Academics have overlooked feminist movements in Russia, allowing struggling women’s rights organizations to overshadow the many achievements of Russian feminists. Scholarship has reported on struggling women’s rights organizations, citing Pussy Riot, the Russian feminist protest punk rock group, as an exceptional case and concluding that the overall situation with feminism in Russia is desperate. Even though recent publications acknowledge some feminist mobilizations, they are still judged insufficient. Why is contemporary Russian feminism continuously “not enough” for outside observers? And is it “enough” for its members?
In this paper, I argue that one of the major reasons why feminists outside Russia, as well as other observers have tended to downplay or disregard the feminist movement in Russia, even in the face of real and successful feminist organizing, is a discourse on movements that centers contentious politics. Defining movements in terms of public protest and claims-making to the state, this discourse is, I argue, at odds with the feminist movement’s actual goals and preferred tactics. To explore feminists’ attitudes towards and definitions of useful tactics and goals, I draw upon qualitative interviews with feminist activists. Although feminists consider contentious action as their duty, their relationship to this set of tactics is fraught with contradictory political legacies. At the same time, in reflections in which tactics are useful and within the movement’s overarching goals, it is cultural and discursive action, framed as education and awareness-raising, that comes to the fore. I argue that considerations of feminism in Russia require a broader conceptual focus which is more in line with the contents and aims of feminist politics. Based on my empirical findings, I suggest that an approach centering on collective identity is better suited to understand the contemporary feminist movement in Russia and its increasing successes.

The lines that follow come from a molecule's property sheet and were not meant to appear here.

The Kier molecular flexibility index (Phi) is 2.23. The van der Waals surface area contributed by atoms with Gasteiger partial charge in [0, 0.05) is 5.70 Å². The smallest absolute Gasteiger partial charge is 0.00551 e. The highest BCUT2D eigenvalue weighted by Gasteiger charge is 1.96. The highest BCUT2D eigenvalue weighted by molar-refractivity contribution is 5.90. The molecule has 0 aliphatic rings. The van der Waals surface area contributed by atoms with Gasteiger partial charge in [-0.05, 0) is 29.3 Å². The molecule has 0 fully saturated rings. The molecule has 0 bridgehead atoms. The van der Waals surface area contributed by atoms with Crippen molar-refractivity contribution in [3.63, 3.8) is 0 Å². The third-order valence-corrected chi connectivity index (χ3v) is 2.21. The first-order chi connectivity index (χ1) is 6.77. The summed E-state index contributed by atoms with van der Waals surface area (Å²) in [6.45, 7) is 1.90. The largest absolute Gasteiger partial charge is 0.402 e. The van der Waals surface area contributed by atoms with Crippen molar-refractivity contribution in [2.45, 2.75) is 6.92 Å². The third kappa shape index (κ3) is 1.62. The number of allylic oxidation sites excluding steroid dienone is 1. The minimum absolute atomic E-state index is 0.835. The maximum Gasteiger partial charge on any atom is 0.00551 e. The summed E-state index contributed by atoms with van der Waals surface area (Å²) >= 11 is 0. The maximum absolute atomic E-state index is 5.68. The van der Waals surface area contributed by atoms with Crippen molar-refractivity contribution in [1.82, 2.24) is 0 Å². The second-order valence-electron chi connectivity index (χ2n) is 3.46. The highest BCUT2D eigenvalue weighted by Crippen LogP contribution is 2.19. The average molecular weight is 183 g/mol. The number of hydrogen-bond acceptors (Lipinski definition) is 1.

Solovey, Vanya Mark
On the Squares and in the Comments Sections: The Feminist Movement in Russia between Contentious and Discursive Politics.
Journal of International Women's Studies, 22(11), 16-30.
Available at: https://vc.bridgew.edu/jiws/vol22/iss11/3